Image Processing Reference
In-Depth Information
restricted its utility to urban analysis, but for more than a decade MSS was the only
multi-spectral satellite sensor system available. Still, today it is used in historic
applications. The French SPOT (Systeme Probatoire d'Observation de la Terre) sys-
tem added much needed spatial detail for urban use. The three multispectral bands
(SPOT-X) roughly equivalent to TM bands 2, 3, and 4, have a nominal 20 m IFOV.
A very useful co-registered panchromatic (SPOT-P) band was set at 10 m. These data
have frequently been merged with multispectral data such as TM for urban studies
to gain spatial detail along with environmental (land cover) information. Landsat 7
was launched in 1999, with an improved sensor ETM+, with a co-registered
panchromatic 15 m band and improved thermal band at 60 m spatial resolution.
A new generation of satellite-based sensors has recently brought multispectral
remote sensing to 4 m (IKONOS) and panchromatic remote sensing to 1 m or less
(IKONOS, Quickbird, GeoEye, and others). These advances have added a robust
capability to V-I-S performance for large scale objectives. Meanwhile airborne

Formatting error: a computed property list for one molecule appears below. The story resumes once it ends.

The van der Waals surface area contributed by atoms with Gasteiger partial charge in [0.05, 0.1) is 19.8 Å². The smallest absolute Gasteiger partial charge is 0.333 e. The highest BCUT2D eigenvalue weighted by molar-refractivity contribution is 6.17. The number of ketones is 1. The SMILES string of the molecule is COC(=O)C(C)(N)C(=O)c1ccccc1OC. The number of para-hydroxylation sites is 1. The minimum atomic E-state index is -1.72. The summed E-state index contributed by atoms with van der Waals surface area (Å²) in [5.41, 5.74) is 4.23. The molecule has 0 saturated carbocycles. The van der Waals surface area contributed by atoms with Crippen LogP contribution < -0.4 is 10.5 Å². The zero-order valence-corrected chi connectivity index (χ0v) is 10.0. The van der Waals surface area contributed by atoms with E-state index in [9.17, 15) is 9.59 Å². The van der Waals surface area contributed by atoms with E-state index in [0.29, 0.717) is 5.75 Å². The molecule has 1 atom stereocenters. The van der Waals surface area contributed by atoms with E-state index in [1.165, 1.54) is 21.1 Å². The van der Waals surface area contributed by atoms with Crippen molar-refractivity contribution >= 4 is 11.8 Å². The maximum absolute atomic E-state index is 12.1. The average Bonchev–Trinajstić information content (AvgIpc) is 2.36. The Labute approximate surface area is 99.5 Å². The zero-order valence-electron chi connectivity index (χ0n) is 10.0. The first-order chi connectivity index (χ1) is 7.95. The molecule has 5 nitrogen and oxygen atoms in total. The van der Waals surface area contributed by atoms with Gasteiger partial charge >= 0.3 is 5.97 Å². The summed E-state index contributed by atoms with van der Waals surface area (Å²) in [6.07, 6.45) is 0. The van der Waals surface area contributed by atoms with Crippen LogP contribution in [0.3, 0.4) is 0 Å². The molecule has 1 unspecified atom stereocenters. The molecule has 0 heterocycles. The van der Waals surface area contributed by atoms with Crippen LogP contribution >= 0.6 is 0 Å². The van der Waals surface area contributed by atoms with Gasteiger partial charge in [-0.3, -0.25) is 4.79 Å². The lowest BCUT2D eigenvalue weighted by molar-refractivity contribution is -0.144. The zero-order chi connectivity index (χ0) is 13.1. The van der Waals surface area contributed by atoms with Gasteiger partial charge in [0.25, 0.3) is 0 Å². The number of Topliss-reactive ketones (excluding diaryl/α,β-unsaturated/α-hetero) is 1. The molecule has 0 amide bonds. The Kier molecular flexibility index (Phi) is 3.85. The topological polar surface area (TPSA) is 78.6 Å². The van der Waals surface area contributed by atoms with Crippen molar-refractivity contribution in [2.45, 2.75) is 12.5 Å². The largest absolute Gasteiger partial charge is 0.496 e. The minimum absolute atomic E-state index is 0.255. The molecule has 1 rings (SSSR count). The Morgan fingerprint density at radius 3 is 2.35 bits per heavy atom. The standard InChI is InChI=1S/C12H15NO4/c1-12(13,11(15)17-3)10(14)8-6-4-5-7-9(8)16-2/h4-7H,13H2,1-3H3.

sensors have provided hyperspectral data: for example,
AVIRIS (Advanced Visible InfRared Imaging Spectro-
meter) yielding 224 spectral bands from the VIS and NIR/
SWIR range at a nominal 10 nm band width. Most of the
224 bands are of little value for urban analysis. However,
for certain regions of the spectrum, the narrow bands are
very useful, for example, in determining vegetation types
and conditions. The narrow bands also provide subtle
details of absorption features specific to certain minerals
in soil and help to distinguish concrete from asphalt.
Clearly, refined spectral resolution is vital to detection of the many cover types
in urban areas. Refined spatial resolution is also crucial, depending on the study
objective. Just as AVIRIS may provide more bands than needed, the new generation
of sensors may provide more spatial detail than needed, depending on study objec-
tives. Figure 4.7 shows that for a given test, accuracies of classification improved
from IKONOS (4 bands at 4 m), to TM (6 bands at 30 m), to AVIRIS (14 selected
bands at 10 m). The authors of Chapters 4 and 5 make the point that there are times
when spectral sensitivity outranks spatial resolution in achieving suitable classifica-
tion results.
In the following sections, a number of studies in V-I-S are summarized to illustrate
the utility of different datasets for various applications with various sensors of differ-
ent spectral and spatial resolutions. Also illustrated are various analytical techniques.
refined spatial
and spectral
resolution of new
remote sensing
systems add
robust capability
to the V-I-S
Morphological Application of the V-I-S Model
This section applies the model to the morphology of cities. Five examples are given
with increasing spectral resolution (Table 6.3 ). Spatial resolution varies from 30 m
to 10 m. Four examples employ sub-pixel analysis and one example employs artificial
neural network methods.
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